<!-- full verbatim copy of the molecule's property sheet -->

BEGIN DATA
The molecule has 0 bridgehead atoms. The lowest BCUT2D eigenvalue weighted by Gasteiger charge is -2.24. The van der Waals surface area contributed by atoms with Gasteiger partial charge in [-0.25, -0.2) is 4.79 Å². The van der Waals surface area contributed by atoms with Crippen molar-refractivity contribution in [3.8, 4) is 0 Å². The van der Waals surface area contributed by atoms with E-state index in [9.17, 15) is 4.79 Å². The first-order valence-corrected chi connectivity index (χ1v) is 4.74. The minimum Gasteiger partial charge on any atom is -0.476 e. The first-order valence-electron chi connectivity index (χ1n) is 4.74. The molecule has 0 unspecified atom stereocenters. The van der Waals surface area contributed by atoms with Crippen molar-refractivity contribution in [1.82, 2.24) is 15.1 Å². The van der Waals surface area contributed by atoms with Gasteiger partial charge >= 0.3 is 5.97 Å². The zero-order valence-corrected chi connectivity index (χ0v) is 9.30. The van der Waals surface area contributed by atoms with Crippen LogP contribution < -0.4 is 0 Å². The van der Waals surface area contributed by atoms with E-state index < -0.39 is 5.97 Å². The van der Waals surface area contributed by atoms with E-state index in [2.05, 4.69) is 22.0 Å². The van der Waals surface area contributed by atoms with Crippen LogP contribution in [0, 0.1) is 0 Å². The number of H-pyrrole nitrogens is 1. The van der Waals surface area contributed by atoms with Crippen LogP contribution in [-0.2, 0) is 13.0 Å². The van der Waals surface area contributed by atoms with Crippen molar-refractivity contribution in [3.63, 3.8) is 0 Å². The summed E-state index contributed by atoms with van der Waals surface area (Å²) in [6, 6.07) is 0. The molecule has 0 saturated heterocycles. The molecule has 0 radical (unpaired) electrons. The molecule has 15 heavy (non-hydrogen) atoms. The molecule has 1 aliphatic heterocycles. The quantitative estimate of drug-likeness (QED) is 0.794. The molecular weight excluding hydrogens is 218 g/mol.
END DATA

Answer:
The molecule has 0 bridgehead atoms. The lowest BCUT2D eigenvalue weighted by Gasteiger charge is -2.24. The van der Waals surface area contributed by atoms with Gasteiger partial charge in [-0.25, -0.2) is 4.79 Å². The van der Waals surface area contributed by atoms with Crippen molar-refractivity contribution in [3.8, 4) is 0 Å². The van der Waals surface area contributed by atoms with E-state index in [9.17, 15) is 4.79 Å². The first-order valence-corrected chi connectivity index (χ1v) is 4.74. The minimum Gasteiger partial charge on any atom is -0.476 e. The first-order valence-electron chi connectivity index (χ1n) is 4.74. The molecule has 0 unspecified atom stereocenters. The van der Waals surface area contributed by atoms with Crippen molar-refractivity contribution in [1.82, 2.24) is 15.1 Å². The van der Waals surface area contributed by atoms with Gasteiger partial charge >= 0.3 is 5.97 Å². The zero-order valence-corrected chi connectivity index (χ0v) is 9.30. The van der Waals surface area contributed by atoms with Crippen LogP contribution < -0.4 is 0 Å². The van der Waals surface area contributed by atoms with E-state index < -0.39 is 5.97 Å². The van der Waals surface area contributed by atoms with E-state index in [2.05, 4.69) is 22.0 Å². The van der Waals surface area contributed by atoms with Crippen LogP contribution in [0, 0.1) is 0 Å². The number of H-pyrrole nitrogens is 1. The van der Waals surface area contributed by atoms with Crippen LogP contribution in [-0.2, 0) is 13.0 Å². The van der Waals surface area contributed by atoms with Crippen molar-refractivity contribution in [3.63, 3.8) is 0 Å². The summed E-state index contributed by atoms with van der Waals surface area (Å²) in [6, 6.07) is 0. The molecule has 0 saturated heterocycles. The molecule has 0 radical (unpaired) electrons. The molecule has 15 heavy (non-hydrogen) atoms. The molecule has 1 aliphatic heterocycles. The quantitative estimate of drug-likeness (QED) is 0.794. The molecular weight excluding hydrogens is 218 g/mol.